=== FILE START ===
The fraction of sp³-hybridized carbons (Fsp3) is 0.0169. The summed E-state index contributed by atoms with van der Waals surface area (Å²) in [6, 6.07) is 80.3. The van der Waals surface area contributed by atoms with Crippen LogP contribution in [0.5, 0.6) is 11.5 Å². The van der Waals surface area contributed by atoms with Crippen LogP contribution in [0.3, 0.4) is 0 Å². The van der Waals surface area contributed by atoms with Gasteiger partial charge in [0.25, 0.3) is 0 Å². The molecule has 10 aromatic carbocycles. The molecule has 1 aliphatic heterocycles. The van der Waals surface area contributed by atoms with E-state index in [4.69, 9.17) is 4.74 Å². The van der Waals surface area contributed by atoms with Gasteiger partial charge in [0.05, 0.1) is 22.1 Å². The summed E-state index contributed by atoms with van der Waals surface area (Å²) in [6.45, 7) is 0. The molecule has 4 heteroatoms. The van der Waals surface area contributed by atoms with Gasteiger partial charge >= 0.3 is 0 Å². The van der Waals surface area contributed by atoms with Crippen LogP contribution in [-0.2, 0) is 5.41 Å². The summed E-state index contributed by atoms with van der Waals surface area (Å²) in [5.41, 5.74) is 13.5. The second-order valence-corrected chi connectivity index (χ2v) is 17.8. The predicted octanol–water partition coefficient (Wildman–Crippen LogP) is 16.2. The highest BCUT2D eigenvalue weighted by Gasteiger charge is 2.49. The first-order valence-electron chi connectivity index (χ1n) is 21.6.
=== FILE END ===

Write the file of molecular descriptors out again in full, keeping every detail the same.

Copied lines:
The fraction of sp³-hybridized carbons (Fsp3) is 0.0169. The summed E-state index contributed by atoms with van der Waals surface area (Å²) in [6, 6.07) is 80.3. The van der Waals surface area contributed by atoms with Crippen LogP contribution in [0.5, 0.6) is 11.5 Å². The van der Waals surface area contributed by atoms with Crippen LogP contribution in [0.3, 0.4) is 0 Å². The van der Waals surface area contributed by atoms with Gasteiger partial charge in [0.25, 0.3) is 0 Å². The molecule has 10 aromatic carbocycles. The molecule has 1 aliphatic heterocycles. The van der Waals surface area contributed by atoms with E-state index in [4.69, 9.17) is 4.74 Å². The van der Waals surface area contributed by atoms with Gasteiger partial charge in [0.05, 0.1) is 22.1 Å². The summed E-state index contributed by atoms with van der Waals surface area (Å²) in [6.45, 7) is 0. The molecule has 4 heteroatoms. The van der Waals surface area contributed by atoms with Gasteiger partial charge >= 0.3 is 0 Å². The van der Waals surface area contributed by atoms with Crippen LogP contribution in [-0.2, 0) is 5.41 Å². The summed E-state index contributed by atoms with van der Waals surface area (Å²) in [5.41, 5.74) is 13.5. The second-order valence-corrected chi connectivity index (χ2v) is 17.8. The predicted octanol–water partition coefficient (Wildman–Crippen LogP) is 16.2. The highest BCUT2D eigenvalue weighted by Gasteiger charge is 2.49. The first-order valence-electron chi connectivity index (χ1n) is 21.6.